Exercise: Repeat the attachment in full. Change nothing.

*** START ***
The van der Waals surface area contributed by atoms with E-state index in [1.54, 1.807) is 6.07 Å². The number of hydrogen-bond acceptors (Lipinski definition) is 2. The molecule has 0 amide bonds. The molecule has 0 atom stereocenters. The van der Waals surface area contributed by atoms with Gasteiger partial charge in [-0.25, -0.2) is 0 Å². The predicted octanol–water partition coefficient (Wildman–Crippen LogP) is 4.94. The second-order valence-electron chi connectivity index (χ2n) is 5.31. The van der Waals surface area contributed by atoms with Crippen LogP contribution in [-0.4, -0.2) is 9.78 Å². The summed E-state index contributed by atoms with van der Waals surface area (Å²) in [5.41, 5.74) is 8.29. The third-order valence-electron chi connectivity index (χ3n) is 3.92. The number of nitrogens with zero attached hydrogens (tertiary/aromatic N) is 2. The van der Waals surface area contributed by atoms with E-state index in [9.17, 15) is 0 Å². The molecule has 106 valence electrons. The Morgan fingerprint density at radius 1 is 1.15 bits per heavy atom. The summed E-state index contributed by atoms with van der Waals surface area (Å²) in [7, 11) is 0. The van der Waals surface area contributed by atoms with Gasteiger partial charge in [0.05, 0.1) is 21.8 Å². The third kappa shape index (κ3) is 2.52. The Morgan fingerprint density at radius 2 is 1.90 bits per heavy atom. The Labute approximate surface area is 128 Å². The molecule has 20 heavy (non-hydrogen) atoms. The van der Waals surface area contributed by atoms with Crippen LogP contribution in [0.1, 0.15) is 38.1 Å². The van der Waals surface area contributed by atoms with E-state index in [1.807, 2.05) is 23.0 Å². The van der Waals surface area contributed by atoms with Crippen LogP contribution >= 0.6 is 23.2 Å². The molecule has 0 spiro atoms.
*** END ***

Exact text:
The van der Waals surface area contributed by atoms with E-state index in [1.54, 1.807) is 6.07 Å². The number of hydrogen-bond acceptors (Lipinski definition) is 2. The molecule has 0 amide bonds. The molecule has 0 atom stereocenters. The van der Waals surface area contributed by atoms with Gasteiger partial charge in [-0.25, -0.2) is 0 Å². The predicted octanol–water partition coefficient (Wildman–Crippen LogP) is 4.94. The second-order valence-electron chi connectivity index (χ2n) is 5.31. The van der Waals surface area contributed by atoms with Crippen LogP contribution in [-0.4, -0.2) is 9.78 Å². The summed E-state index contributed by atoms with van der Waals surface area (Å²) in [5.41, 5.74) is 8.29. The third-order valence-electron chi connectivity index (χ3n) is 3.92. The number of nitrogens with zero attached hydrogens (tertiary/aromatic N) is 2. The van der Waals surface area contributed by atoms with E-state index in [9.17, 15) is 0 Å². The molecule has 106 valence electrons. The Morgan fingerprint density at radius 1 is 1.15 bits per heavy atom. The summed E-state index contributed by atoms with van der Waals surface area (Å²) in [7, 11) is 0. The van der Waals surface area contributed by atoms with Gasteiger partial charge in [0.05, 0.1) is 21.8 Å². The third kappa shape index (κ3) is 2.52. The Morgan fingerprint density at radius 2 is 1.90 bits per heavy atom. The Labute approximate surface area is 128 Å². The molecule has 20 heavy (non-hydrogen) atoms. The van der Waals surface area contributed by atoms with Crippen LogP contribution in [0.1, 0.15) is 38.1 Å². The van der Waals surface area contributed by atoms with E-state index in [1.807, 2.05) is 23.0 Å². The van der Waals surface area contributed by atoms with Crippen LogP contribution >= 0.6 is 23.2 Å². The molecule has 0 spiro atoms.